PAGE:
Maricopa County Whistleblower Reveals Problems Found on Ballots During Curing: ‘How Did This Happen?’

A whistleblower testified Wednesday at Arizona Republican Kari Lake’s election challenge trial about problematic practices Maricopa County officials employed during the mail-in ballot voter verification process.

By the official tally, Democratic Gov. Katie Hobbs prevailed in the contest by approximately 17,000 votes, or 0.7 percent of the more than 2.5 million ballots cast statewide, but Lake is questioning the legitimacy of tens of thousands of those ballots.

The process in Maricopa County is that ballots rejected by Level 1 reviewers go to Level 2 reviewers, who either decide the signatures match and send the ballots through for counting or determine the signatures do not match and seek to contact the voter to confirm identity. This is called curing.

The whistleblower testified that the county turned down reviewers’ offer to cure ballots identified as having mismatched signatures in the days after the election.

“We didn’t understand why we were leaving early when there was ballots left in the bins. And we had asked the manager, ‘Are you sure that you wanted us to go home? Would you like us to, you know, keep trying to call these voters to get these ballots cured?’ And they said, ‘no,’” she recalled.

Additionally, the whistleblower testified that she and her fellow Level 1 reviewers were sent home early despite the massive number of ballots the county needed to verify and count.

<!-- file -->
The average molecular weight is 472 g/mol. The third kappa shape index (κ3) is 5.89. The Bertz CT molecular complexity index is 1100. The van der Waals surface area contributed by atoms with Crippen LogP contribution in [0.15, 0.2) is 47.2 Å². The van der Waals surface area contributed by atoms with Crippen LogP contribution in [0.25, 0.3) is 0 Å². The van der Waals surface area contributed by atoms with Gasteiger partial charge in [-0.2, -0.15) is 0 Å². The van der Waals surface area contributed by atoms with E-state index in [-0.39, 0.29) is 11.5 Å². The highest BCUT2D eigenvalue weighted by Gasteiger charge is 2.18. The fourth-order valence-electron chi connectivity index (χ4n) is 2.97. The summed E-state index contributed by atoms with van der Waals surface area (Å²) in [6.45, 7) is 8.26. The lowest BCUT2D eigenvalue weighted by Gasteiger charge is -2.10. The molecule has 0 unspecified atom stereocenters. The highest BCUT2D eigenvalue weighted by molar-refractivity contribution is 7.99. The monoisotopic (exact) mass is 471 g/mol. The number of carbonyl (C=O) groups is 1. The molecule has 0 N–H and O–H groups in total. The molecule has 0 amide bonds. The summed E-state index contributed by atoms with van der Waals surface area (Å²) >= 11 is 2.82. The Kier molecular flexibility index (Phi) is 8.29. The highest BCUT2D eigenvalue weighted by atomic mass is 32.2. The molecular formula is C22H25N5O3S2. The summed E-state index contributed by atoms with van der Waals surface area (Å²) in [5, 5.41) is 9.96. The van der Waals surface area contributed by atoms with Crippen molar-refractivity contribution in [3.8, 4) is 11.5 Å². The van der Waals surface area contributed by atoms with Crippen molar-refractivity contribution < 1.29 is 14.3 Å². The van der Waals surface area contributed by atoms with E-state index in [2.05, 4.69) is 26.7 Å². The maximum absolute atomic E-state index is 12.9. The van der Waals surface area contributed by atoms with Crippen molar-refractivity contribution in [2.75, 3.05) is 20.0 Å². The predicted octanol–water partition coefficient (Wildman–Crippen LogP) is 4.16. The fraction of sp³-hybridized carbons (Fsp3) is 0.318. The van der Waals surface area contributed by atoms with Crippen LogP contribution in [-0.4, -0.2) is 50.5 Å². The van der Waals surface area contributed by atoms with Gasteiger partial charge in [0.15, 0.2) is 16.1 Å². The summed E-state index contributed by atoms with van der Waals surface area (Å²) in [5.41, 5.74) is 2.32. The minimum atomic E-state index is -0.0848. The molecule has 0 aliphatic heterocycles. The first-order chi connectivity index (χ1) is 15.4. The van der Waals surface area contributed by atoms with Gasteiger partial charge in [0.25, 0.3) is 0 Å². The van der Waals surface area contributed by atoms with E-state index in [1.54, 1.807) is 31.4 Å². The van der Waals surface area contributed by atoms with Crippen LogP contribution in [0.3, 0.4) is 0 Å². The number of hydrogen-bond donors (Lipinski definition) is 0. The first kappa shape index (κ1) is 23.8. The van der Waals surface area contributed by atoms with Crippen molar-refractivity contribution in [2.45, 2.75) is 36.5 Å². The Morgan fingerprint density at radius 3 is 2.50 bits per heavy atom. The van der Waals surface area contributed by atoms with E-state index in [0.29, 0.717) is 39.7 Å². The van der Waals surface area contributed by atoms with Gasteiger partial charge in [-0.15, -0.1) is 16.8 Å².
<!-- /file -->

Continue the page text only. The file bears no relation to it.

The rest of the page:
In the after-hours, ballots were being tallied at that county recorder’s office, but apparently without observers on-hand.

“We thought it was odd,” she said, “because we had observers that were constantly watching what we were doing, but there was, I’m assuming, no observers there. Who was watching what they were doing?”

The whistleblower also noted as reviewers were doing their job, “We were catching signatures of individuals, they didn’t even belong in the history, meaning say it’s a John Smith, and it was a woman’s name or, and this wasn’t a married couple. This was completely different names.”

She said the reviewers were told to report those major discrepancies to their supervisors.

The whistleblower said they asked their supervisors, “How did these even possibly get into the history? They’re not even the same, they’re not the same name, they weren’t a relative. How did this happen? The addresses were different. Everything.”

Lake attorney Kurt Olsen told Maricopa County Superior Court Judge Peter Thompson Wednesday that a review of data from the county showed at least 334,000 mail-in ballots were in effect not verified.

“Maricopa’s own log data shows that over 264,000 ballots were reviewed [for vote signature matches] at a rate less than 3 seconds [and] 70,000 at a rate of less than 2 seconds,” Olsen said.

“In addition, testimony that Level 2 reviewers were so overwhelmed that they simply didn’t look at the signatures that were piling up on their desk. They simply kicked them back for the Level 1 reviewers to take another look at,” the lawyer said.

VoteBeat Arizona journalist Jen Fifield reported in March, based on numbers she received from the county, that in the 2022 general election, “workers marked 18,510 signatures as ‘non-matching,’ and of those, 15,411 voters confirmed it was their ballot, or ‘cured’ their ballot. That led to 3,099 rejected for bad or missing signatures. Of those, 1,299 were missing signatures and 1,800 were bad.”

A total of approximately 1.5 million ballots were cast in Maricopa County in November.

This article appeared originally on The Western Journal.